"Who are the militia? Are they not ourselves? Is it feared, then, that we shall turn our arms each man against his own bosom. Congress have no power to disarm the militia. Their swords, and every other terrible implement of the soldier, are the birthright of an American...[T]he unlimited power of the sword is not in the hands of either the federal or state governments, but, where I trust in God it will ever remain, in the hands of the people." — Tench Coxe , The Pennsylvania Gazette [February 20, 1788]
Adam Smith and defense: www.bartleby.com/10/501.html
"Military Draft and Economic Growth in OECD [Organisation for Economic Co-operation and Development] Countries" -- Military conscription has a statistically significant negative impact (compared to an all-volunteer force) on economic performance. http://ftp.iza.org/dp2022.pdf
"The Draft is Un-American" www.fff.org/comment/com0303f.asp
"Already Adam Smith ["Wealth of Nations"] made a clear case against conscription and found an “irresistible superiority which a well-regulated standing [all-volunteer] army has over a militia [conscription].”12 ? http://www.epsjournal.org.uk/pdfs/eps_v2n1_Poutvaara_Wagener.pdf
"The statesman who should attempt to direct private people in what manner they ought to employ their capitals would not only load himself with a most unnecessary attention, but assume an authority which could safely be trusted, not only to no single person, but to no council or senate whatever, and which would nowhere be so dangerous as in the hands of a man who had folly and presumption enough to fancy himself fit to exercise it." -Adam Smith
Steady Under Fire www.rand.org/publications/randreview/issues/fall2006/volunteer.html
"A History of Sub-Saharan Africa" by Robert O. Collins, James McDonald Burns, p 252: "One of the central beliefs of the eighteenth century European Enlightenment was in natural law, which forcefully affirmed the universal equality of all men of whatever race or color the corollary of which was that involuntary servitude was anathema to natural law and therefore could not be condoned. The economists of the Enlightenment opposed slavery; the Scottish moral philosopher Adam Smith (1723-1790) argued that slavery was an economically inefficient form of labor."
"Theory of Moral Sentiments" Penguin Classics 250th Anniversary Edition: Cover notes: Best known for his revolutionary free-market economics treatise "The Wealth of Nations," Adam Smith has long been a champion of selfishness. But in his first book, "The Theory of Moral Sentiments," he investigated the flip side of economic self-interest: the interest of the greater good. Smith's classic treatise advances ideas about benevolence, justice, and sympathy that have taken on renewed importance in business and politics, offering a vision of social responsibility that remains widely influential two hundred fifty years after its first publication."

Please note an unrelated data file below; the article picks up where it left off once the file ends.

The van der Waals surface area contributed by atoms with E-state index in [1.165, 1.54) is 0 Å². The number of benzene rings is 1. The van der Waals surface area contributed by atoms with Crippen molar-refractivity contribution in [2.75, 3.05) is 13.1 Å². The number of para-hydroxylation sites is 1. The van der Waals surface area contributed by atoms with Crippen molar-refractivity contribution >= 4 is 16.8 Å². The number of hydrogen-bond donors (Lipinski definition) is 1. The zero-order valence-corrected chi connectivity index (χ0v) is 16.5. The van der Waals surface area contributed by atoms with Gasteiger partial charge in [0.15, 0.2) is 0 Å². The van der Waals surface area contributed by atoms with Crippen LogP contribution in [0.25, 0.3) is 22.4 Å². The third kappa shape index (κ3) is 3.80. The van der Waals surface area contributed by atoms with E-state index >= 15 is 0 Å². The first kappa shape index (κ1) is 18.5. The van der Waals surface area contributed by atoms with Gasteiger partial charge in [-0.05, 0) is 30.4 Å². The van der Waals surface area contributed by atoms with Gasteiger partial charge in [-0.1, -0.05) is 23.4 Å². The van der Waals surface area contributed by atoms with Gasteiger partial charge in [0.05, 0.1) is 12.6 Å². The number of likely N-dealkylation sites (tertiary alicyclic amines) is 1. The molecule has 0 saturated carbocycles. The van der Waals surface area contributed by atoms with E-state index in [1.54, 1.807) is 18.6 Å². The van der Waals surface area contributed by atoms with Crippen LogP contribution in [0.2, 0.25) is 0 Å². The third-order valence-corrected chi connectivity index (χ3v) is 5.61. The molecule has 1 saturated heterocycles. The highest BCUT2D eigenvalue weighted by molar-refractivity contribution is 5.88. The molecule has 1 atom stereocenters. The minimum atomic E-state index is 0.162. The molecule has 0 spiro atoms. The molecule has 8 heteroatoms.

"One of the truly outstanding books in the intellectual history of the world." -- Amartya Sen, from the Introduction
13th Amendment against involuntary servitude was disallowed by the Supreme Court during the WWII draft as not expedient.
Adam Smith www.youtube.com/watch?v=v5jrNoNNtrE Needs updating
Some other opinions/research regarding the pros and cons of a military draft:
"Why Our Best Officers Are Leaving" by Tim Kane
"A Market Alternative
"Today’s Army requires a similar philosophical shift if it is to generate more-entrepreneurial leadership and start retaining its most talented officers. When presented with 10 proposed policy changes, the panel of West Point grads was strongly in favor of five, marginally in favor of three, split on one, and strongly against the last. Dead last was reauthorizing the draft instead of the all-volunteer force, a proposal that drew support from only 14 percent of respondents. So what did they think would help?"
Also of possible relevance/interest:
Soldiers, and the Progress of Consent in America, 1776-1898" by Elizabeth
“Willing Obedience: Citizens, Soldiers, and the Progress of Consent in America, 1776-1898” by Elizabeth Samet, Stanford University Press, 2004